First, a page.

PKT: In the Legacy series, emotions can be controlled with a pill. What inspired this plot idea? It’s extremely original and unique.
EK: In imagining Legacy, I was inspired by my day job as a psychologist, where I am often face to face with individuals who are eager, sometimes desperate, to alter their own emotional states. Just as Lex observes in 2041, “It seemed that almost everyone was eager to feel or not to feel something.” Those words are as true today as ever. Don’t get me wrong—for many people, medications like antidepressants and antipsychotics are necessary for their recovery. But, for others, pharmaceutical companies cash in on their desire to quickly and easily alter unpleasant emotions, the longing for a quick fix. As a psychologist, I often wonder about the implications of the longing for a quick fix, so it wasn’t a stretch to create Legacy’s world, where Zenigenic, an up and coming pharmaceutical company, develops a line of Emotion Altering Medications (EAMs).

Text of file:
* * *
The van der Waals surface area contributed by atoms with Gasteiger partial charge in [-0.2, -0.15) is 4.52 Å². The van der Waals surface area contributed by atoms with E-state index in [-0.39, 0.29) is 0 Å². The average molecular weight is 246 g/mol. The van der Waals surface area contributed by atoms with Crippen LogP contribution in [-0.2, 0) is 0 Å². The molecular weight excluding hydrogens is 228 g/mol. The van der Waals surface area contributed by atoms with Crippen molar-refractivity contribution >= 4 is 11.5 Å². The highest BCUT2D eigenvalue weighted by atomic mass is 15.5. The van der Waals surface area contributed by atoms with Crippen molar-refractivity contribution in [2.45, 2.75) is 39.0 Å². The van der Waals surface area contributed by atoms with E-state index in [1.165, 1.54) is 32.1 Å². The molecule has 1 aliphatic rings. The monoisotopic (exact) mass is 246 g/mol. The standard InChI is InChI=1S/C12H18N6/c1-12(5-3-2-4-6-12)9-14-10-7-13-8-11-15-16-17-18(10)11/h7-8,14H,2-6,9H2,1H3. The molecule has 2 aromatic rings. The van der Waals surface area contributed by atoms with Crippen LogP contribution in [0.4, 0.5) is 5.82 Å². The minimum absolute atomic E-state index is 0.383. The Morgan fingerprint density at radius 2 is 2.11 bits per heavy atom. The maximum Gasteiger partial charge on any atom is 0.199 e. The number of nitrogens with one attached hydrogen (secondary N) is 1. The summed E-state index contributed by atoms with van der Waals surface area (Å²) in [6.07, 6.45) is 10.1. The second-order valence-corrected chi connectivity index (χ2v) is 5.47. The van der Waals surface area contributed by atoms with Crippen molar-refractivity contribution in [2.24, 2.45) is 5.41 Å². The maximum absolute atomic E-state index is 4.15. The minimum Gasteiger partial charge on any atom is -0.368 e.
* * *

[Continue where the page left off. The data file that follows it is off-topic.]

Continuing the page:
PKT: The Legacy series is almost complete. What do you plan to write next?
EK: The third book in the Legacy Trilogy—Revelation—is expected to release in January. But, I may not be done with these characters yet! I am currently working on a yet-untitled prequel, a novella from Quin McAllister’s point of view.
PKT: What advice do you have for other girls or women considering writing in the science fiction genre?
EK: No matter the genre, I have the same advice for any aspiring writer:
Write something every day.
And the scariest part—share your work with others, accept criticism, and develop a thick skin. I’m still working on that one!
With that said, I also love this quote by R.L. Stine:
“People say, ‘What advice do you have for people who want to be writers?’ I say, they don’t really need advice, they know they want to be writers, and they’re gonna do it. Those people who know that they really want to do this and are cut out for it, they know it.”
PKT: What has had the most significant impact on your writing in the last year? Why?
EK: This may sound strange, but writing has had the most significant impact on my writing. Before spring 2014, I hadn’t written creatively in at least eight years. Starting up again has been a bit like returning to the gym after slacking for a while. At first, things go very, very slowly, and you struggle a lot. You’re not very good at this anymore. But then, your writing muscles get stronger, and you start building up speed and skill. With each book I’ve written, I’ve seen significant improvement in my writing.
PKT: What topics are you most attracted to as a reader? Do you read sci-fi?